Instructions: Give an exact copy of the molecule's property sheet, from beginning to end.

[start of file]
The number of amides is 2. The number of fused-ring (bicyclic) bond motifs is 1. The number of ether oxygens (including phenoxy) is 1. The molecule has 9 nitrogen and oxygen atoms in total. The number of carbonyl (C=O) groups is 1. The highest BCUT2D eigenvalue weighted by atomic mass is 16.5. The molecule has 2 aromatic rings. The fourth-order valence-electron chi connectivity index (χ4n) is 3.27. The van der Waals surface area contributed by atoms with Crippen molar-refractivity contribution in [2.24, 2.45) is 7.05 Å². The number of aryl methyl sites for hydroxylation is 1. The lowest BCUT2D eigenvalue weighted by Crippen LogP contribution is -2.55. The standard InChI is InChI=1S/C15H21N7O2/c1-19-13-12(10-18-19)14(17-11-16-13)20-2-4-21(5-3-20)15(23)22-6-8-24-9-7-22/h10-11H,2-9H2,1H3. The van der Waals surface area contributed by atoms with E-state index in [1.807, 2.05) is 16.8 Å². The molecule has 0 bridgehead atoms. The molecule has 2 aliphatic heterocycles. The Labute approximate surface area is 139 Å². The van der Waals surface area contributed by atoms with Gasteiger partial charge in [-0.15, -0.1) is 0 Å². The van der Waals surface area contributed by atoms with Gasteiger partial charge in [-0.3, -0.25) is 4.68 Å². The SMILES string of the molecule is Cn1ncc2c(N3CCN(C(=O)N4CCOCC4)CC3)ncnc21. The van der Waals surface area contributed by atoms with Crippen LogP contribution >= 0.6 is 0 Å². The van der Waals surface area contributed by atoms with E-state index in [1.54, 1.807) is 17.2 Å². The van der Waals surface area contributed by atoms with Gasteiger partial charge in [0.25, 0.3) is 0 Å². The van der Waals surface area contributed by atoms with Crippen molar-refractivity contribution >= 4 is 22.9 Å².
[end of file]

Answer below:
The number of amides is 2. The number of fused-ring (bicyclic) bond motifs is 1. The number of ether oxygens (including phenoxy) is 1. The molecule has 9 nitrogen and oxygen atoms in total. The number of carbonyl (C=O) groups is 1. The highest BCUT2D eigenvalue weighted by atomic mass is 16.5. The molecule has 2 aromatic rings. The fourth-order valence-electron chi connectivity index (χ4n) is 3.27. The van der Waals surface area contributed by atoms with Crippen molar-refractivity contribution in [2.24, 2.45) is 7.05 Å². The number of aryl methyl sites for hydroxylation is 1. The lowest BCUT2D eigenvalue weighted by Crippen LogP contribution is -2.55. The standard InChI is InChI=1S/C15H21N7O2/c1-19-13-12(10-18-19)14(17-11-16-13)20-2-4-21(5-3-20)15(23)22-6-8-24-9-7-22/h10-11H,2-9H2,1H3. The van der Waals surface area contributed by atoms with E-state index in [1.807, 2.05) is 16.8 Å². The molecule has 0 bridgehead atoms. The molecule has 2 aliphatic heterocycles. The Labute approximate surface area is 139 Å². The van der Waals surface area contributed by atoms with Gasteiger partial charge in [-0.15, -0.1) is 0 Å². The van der Waals surface area contributed by atoms with Gasteiger partial charge in [-0.3, -0.25) is 4.68 Å². The SMILES string of the molecule is Cn1ncc2c(N3CCN(C(=O)N4CCOCC4)CC3)ncnc21. The van der Waals surface area contributed by atoms with Crippen LogP contribution >= 0.6 is 0 Å². The van der Waals surface area contributed by atoms with E-state index in [1.54, 1.807) is 17.2 Å². The van der Waals surface area contributed by atoms with Gasteiger partial charge in [0.25, 0.3) is 0 Å². The van der Waals surface area contributed by atoms with Crippen molar-refractivity contribution >= 4 is 22.9 Å².